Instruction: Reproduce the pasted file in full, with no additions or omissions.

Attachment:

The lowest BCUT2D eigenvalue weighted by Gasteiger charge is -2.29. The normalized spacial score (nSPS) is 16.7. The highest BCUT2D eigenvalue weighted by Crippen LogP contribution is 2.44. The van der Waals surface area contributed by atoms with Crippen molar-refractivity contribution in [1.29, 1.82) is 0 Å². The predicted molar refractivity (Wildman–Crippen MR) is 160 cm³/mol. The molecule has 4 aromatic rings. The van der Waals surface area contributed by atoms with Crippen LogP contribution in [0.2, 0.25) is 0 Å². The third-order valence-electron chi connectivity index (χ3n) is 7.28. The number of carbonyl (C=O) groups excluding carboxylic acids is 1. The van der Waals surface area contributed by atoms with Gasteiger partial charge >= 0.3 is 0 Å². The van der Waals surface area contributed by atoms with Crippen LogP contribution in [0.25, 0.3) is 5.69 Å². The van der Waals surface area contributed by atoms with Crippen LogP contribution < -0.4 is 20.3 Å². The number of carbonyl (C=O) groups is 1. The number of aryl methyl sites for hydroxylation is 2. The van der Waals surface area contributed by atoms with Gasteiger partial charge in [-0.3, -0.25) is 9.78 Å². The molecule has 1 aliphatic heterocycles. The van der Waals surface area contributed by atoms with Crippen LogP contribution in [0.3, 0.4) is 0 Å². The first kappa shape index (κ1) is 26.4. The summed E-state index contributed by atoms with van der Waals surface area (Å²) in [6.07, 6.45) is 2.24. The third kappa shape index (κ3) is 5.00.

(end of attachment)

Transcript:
The lowest BCUT2D eigenvalue weighted by Gasteiger charge is -2.29. The normalized spacial score (nSPS) is 16.7. The highest BCUT2D eigenvalue weighted by Crippen LogP contribution is 2.44. The van der Waals surface area contributed by atoms with Crippen molar-refractivity contribution in [1.29, 1.82) is 0 Å². The predicted molar refractivity (Wildman–Crippen MR) is 160 cm³/mol. The molecule has 4 aromatic rings. The van der Waals surface area contributed by atoms with Crippen LogP contribution in [0.2, 0.25) is 0 Å². The third-order valence-electron chi connectivity index (χ3n) is 7.28. The number of carbonyl (C=O) groups excluding carboxylic acids is 1. The van der Waals surface area contributed by atoms with Gasteiger partial charge >= 0.3 is 0 Å². The van der Waals surface area contributed by atoms with Crippen LogP contribution in [0.25, 0.3) is 5.69 Å². The van der Waals surface area contributed by atoms with Crippen LogP contribution < -0.4 is 20.3 Å². The number of carbonyl (C=O) groups is 1. The number of aryl methyl sites for hydroxylation is 2. The van der Waals surface area contributed by atoms with Gasteiger partial charge in [-0.3, -0.25) is 9.78 Å². The molecule has 1 aliphatic heterocycles. The van der Waals surface area contributed by atoms with Crippen LogP contribution in [0.3, 0.4) is 0 Å². The first kappa shape index (κ1) is 26.4. The summed E-state index contributed by atoms with van der Waals surface area (Å²) in [6.07, 6.45) is 2.24. The third kappa shape index (κ3) is 5.00.